Most studies on HIV from earlier in the pandemic’s history did not focus on inequality per se, but rather on poverty and wealth. This focus was particularly driven by surprising evidence from some population surveys suggesting that HIV infection was not consistently higher among the poor; in fact, it was often more prevalent among wealthier individuals44 47 48 and is higher in Africa’s wealthiest countries.49 Some smaller studies using data from sub-Saharan Africa29 50–52 show a significant relationship between income inequality and HIV prevalence, and occasionally transmission. Income inequality, for example, has been linked to the spread of HIV among women in Malawi at the neighbourhood and district levels23 and persons who inject drugs in Vietnam at the community level.53 In a smaller area setting, New York City in the USA, the relationship between income inequality and adverse HIV health outcomes has been reported.45 In contrast, a study in Asia (one of the only analyses outside Africa) found no association between income and HIV prevalence.48 Most use HIV prevalence, a less meaningful measure we would argue than HIV incidence. Meanwhile, there is a paucity of literature on the income inequality and AIDS mortality nexus. There is evidence of higher risk of mortality among persons of low socioeconomic status in South Africa and the USA,54 55 but to the best of our knowledge, there is no literature that discusses the relationship between income inequality and AIDS mortality, particularly at the global level. In addition, studies have not considered the most recent decade of data, during a time a significant change in the AIDS pandemic. Our paper uses the most recent data to bridge these gaps. This paper demonstrates a statistically significant relationship between inequality and both new HIV infections and AIDS deaths through to the present time and does so beyond a country or region to present evidence at a global level.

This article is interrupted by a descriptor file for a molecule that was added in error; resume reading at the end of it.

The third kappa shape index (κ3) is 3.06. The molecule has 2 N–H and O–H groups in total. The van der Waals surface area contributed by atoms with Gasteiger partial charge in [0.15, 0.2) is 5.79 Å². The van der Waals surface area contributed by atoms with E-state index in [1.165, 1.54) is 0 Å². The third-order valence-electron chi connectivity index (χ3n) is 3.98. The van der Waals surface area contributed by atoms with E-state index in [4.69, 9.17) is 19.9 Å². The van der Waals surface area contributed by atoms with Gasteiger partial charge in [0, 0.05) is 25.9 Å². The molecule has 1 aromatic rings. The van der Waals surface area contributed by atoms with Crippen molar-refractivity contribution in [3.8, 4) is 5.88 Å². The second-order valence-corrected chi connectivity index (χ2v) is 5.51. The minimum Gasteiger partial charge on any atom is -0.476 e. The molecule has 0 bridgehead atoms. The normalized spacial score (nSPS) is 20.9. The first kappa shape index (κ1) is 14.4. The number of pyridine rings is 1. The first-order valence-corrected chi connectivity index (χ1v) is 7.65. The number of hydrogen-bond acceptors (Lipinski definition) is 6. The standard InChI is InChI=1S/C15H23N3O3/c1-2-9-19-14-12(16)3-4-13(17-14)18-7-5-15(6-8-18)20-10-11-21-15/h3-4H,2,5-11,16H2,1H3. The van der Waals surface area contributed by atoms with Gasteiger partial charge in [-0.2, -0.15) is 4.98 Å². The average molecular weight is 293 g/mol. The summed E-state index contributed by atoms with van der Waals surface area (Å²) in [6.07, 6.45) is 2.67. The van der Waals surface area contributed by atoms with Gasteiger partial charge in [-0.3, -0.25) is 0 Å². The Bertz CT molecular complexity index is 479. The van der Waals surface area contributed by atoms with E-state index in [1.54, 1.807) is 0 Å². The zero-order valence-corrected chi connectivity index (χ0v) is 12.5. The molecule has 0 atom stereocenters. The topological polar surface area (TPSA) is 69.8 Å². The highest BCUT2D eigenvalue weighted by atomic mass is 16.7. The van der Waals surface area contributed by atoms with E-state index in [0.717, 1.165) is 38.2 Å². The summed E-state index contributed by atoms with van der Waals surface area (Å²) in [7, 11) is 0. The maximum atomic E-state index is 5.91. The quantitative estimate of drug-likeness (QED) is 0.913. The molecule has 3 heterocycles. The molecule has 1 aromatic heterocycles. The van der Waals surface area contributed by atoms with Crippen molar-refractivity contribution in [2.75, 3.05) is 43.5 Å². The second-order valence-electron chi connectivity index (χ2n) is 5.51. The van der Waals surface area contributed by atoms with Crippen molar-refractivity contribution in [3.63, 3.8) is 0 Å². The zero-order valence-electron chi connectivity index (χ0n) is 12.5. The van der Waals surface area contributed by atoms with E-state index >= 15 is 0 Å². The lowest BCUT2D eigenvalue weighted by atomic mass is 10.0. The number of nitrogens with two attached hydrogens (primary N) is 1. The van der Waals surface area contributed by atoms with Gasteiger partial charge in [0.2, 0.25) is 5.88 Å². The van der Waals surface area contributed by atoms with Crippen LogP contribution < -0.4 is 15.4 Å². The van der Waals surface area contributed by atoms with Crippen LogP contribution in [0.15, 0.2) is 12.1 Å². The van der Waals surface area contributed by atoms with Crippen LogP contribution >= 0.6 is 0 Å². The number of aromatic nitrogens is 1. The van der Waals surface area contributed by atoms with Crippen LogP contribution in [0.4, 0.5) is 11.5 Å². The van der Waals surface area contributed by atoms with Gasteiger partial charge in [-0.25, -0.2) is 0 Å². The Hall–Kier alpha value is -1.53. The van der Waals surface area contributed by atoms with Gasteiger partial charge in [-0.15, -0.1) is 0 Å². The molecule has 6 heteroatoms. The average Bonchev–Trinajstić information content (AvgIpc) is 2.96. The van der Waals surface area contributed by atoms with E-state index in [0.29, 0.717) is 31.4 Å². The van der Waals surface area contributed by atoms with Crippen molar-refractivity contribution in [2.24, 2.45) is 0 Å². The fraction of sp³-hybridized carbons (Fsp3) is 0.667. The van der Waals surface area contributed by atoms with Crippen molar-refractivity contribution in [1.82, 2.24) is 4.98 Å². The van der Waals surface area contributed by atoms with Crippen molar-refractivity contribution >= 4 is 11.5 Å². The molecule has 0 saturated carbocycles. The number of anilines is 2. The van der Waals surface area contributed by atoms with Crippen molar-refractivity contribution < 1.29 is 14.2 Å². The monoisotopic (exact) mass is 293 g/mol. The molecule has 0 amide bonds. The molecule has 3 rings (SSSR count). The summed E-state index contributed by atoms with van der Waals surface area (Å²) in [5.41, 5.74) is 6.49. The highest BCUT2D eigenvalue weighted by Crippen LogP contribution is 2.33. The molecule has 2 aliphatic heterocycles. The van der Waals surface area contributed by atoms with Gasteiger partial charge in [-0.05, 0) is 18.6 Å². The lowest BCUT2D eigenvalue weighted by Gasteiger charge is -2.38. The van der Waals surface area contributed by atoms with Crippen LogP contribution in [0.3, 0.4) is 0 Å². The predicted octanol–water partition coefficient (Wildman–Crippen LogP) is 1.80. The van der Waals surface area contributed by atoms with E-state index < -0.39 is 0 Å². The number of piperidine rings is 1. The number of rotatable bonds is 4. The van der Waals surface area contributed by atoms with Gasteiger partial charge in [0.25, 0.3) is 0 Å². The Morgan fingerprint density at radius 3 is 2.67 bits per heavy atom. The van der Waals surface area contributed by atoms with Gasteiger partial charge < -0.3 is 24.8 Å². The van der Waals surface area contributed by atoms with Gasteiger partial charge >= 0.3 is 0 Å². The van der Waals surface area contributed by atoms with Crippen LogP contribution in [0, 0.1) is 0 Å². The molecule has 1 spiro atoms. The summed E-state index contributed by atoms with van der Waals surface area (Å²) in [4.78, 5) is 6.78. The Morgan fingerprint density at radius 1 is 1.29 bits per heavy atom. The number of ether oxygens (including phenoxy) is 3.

While the COVID-19 pandemic could exacerbate income and economic inequality,56 a significant positive relationship between income inequality and COVID-19 cases or mortality has also been reported.30 46 57 58 Most studies have focused on a smaller subset of countries including Organisation for Economic Co-operation and Development member countries where data are robust. These findings largely align those reported in this paper for COVID-19 excess mortality. Notably, there is a dearth of studies using COVID-19 excess mortality, considered to reflect better the impact of COVID-19 deaths over and above the expected death rates within countries.59 In particular, many low and middle-income countries have been excluded from previous studies assessing the association between COVID-19 health outcomes and income inequality mainly because of data paucity. Although the relationship between income inequality and COVID-19 excess mortality was not significant for Africa, the overall similarity of this paper’s findings regarding the role of income inequality in aggravating the effects of the COVID-19 pandemic is critical to note.